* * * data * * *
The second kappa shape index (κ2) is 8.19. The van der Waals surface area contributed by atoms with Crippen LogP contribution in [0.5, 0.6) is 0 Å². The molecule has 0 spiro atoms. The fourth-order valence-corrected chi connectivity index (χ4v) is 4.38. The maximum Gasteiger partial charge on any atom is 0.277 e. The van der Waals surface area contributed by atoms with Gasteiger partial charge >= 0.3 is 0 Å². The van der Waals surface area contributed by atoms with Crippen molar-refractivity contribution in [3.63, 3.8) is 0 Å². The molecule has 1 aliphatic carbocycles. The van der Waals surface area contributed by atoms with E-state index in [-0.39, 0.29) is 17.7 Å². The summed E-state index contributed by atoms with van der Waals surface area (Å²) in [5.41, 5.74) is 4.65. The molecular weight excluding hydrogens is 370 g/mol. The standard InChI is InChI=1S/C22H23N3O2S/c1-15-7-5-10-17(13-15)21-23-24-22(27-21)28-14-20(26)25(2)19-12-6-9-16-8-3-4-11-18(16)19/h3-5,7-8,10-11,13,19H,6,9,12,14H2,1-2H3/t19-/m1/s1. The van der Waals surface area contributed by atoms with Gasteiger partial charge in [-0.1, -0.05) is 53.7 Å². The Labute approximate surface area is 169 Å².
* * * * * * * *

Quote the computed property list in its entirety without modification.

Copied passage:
The second kappa shape index (κ2) is 8.19. The van der Waals surface area contributed by atoms with Crippen LogP contribution in [0.5, 0.6) is 0 Å². The molecule has 0 spiro atoms. The fourth-order valence-corrected chi connectivity index (χ4v) is 4.38. The maximum Gasteiger partial charge on any atom is 0.277 e. The van der Waals surface area contributed by atoms with Gasteiger partial charge >= 0.3 is 0 Å². The van der Waals surface area contributed by atoms with Crippen molar-refractivity contribution in [3.63, 3.8) is 0 Å². The molecule has 1 aliphatic carbocycles. The van der Waals surface area contributed by atoms with E-state index in [-0.39, 0.29) is 17.7 Å². The summed E-state index contributed by atoms with van der Waals surface area (Å²) in [5.41, 5.74) is 4.65. The molecular weight excluding hydrogens is 370 g/mol. The standard InChI is InChI=1S/C22H23N3O2S/c1-15-7-5-10-17(13-15)21-23-24-22(27-21)28-14-20(26)25(2)19-12-6-9-16-8-3-4-11-18(16)19/h3-5,7-8,10-11,13,19H,6,9,12,14H2,1-2H3/t19-/m1/s1. The van der Waals surface area contributed by atoms with Gasteiger partial charge in [-0.1, -0.05) is 53.7 Å². The Labute approximate surface area is 169 Å².